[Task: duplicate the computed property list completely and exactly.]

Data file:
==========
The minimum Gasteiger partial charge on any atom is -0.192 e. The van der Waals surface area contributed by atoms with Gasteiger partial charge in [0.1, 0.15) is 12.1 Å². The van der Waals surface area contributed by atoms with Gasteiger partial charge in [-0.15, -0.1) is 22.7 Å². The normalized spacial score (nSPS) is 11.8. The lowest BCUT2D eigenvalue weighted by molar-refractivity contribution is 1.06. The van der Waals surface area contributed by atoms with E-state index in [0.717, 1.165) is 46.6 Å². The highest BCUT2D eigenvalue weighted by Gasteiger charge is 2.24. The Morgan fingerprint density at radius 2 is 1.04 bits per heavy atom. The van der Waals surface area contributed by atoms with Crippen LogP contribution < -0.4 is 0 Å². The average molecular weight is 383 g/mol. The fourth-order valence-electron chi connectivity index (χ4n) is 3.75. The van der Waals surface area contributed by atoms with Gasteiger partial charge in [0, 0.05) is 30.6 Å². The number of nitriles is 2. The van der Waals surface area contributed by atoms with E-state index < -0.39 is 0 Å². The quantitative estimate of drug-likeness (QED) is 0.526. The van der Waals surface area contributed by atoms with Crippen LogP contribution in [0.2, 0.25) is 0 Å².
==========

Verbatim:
The minimum Gasteiger partial charge on any atom is -0.192 e. The van der Waals surface area contributed by atoms with Gasteiger partial charge in [0.1, 0.15) is 12.1 Å². The van der Waals surface area contributed by atoms with Gasteiger partial charge in [-0.15, -0.1) is 22.7 Å². The normalized spacial score (nSPS) is 11.8. The lowest BCUT2D eigenvalue weighted by molar-refractivity contribution is 1.06. The van der Waals surface area contributed by atoms with E-state index in [0.717, 1.165) is 46.6 Å². The highest BCUT2D eigenvalue weighted by Gasteiger charge is 2.24. The Morgan fingerprint density at radius 2 is 1.04 bits per heavy atom. The van der Waals surface area contributed by atoms with Crippen LogP contribution < -0.4 is 0 Å². The average molecular weight is 383 g/mol. The fourth-order valence-electron chi connectivity index (χ4n) is 3.75. The van der Waals surface area contributed by atoms with Gasteiger partial charge in [0, 0.05) is 30.6 Å². The number of nitriles is 2. The van der Waals surface area contributed by atoms with E-state index < -0.39 is 0 Å². The quantitative estimate of drug-likeness (QED) is 0.526. The van der Waals surface area contributed by atoms with Crippen LogP contribution in [0.2, 0.25) is 0 Å².